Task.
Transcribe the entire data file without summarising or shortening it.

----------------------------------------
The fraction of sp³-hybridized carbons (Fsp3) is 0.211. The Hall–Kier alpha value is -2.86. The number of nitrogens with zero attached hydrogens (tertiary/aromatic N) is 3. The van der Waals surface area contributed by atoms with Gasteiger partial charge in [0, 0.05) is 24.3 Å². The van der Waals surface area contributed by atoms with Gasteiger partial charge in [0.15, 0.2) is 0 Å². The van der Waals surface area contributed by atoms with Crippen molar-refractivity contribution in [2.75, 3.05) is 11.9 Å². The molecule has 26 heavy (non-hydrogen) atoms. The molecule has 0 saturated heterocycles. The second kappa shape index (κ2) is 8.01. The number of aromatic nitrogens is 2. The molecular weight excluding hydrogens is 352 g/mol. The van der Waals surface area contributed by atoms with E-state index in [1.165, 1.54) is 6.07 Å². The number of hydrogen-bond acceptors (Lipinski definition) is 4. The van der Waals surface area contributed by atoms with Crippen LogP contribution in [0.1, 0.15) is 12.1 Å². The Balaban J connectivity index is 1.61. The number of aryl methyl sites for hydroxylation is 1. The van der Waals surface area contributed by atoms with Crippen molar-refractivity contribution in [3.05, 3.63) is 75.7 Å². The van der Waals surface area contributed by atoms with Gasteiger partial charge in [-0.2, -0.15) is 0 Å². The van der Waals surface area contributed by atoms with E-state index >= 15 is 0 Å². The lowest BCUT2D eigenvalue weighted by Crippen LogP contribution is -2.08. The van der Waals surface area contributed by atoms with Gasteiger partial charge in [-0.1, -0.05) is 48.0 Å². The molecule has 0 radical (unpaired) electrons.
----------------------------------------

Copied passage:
The fraction of sp³-hybridized carbons (Fsp3) is 0.211. The Hall–Kier alpha value is -2.86. The number of nitrogens with zero attached hydrogens (tertiary/aromatic N) is 3. The van der Waals surface area contributed by atoms with Gasteiger partial charge in [0, 0.05) is 24.3 Å². The van der Waals surface area contributed by atoms with Gasteiger partial charge in [0.15, 0.2) is 0 Å². The van der Waals surface area contributed by atoms with Crippen molar-refractivity contribution in [2.75, 3.05) is 11.9 Å². The molecule has 26 heavy (non-hydrogen) atoms. The molecule has 0 saturated heterocycles. The second kappa shape index (κ2) is 8.01. The number of aromatic nitrogens is 2. The molecular weight excluding hydrogens is 352 g/mol. The van der Waals surface area contributed by atoms with E-state index in [1.165, 1.54) is 6.07 Å². The number of hydrogen-bond acceptors (Lipinski definition) is 4. The van der Waals surface area contributed by atoms with Crippen LogP contribution in [0.1, 0.15) is 12.1 Å². The Balaban J connectivity index is 1.61. The number of aryl methyl sites for hydroxylation is 1. The van der Waals surface area contributed by atoms with Crippen molar-refractivity contribution in [3.05, 3.63) is 75.7 Å². The van der Waals surface area contributed by atoms with Gasteiger partial charge in [-0.2, -0.15) is 0 Å². The van der Waals surface area contributed by atoms with E-state index >= 15 is 0 Å². The lowest BCUT2D eigenvalue weighted by Crippen LogP contribution is -2.08. The van der Waals surface area contributed by atoms with Gasteiger partial charge in [-0.1, -0.05) is 48.0 Å². The molecule has 0 radical (unpaired) electrons.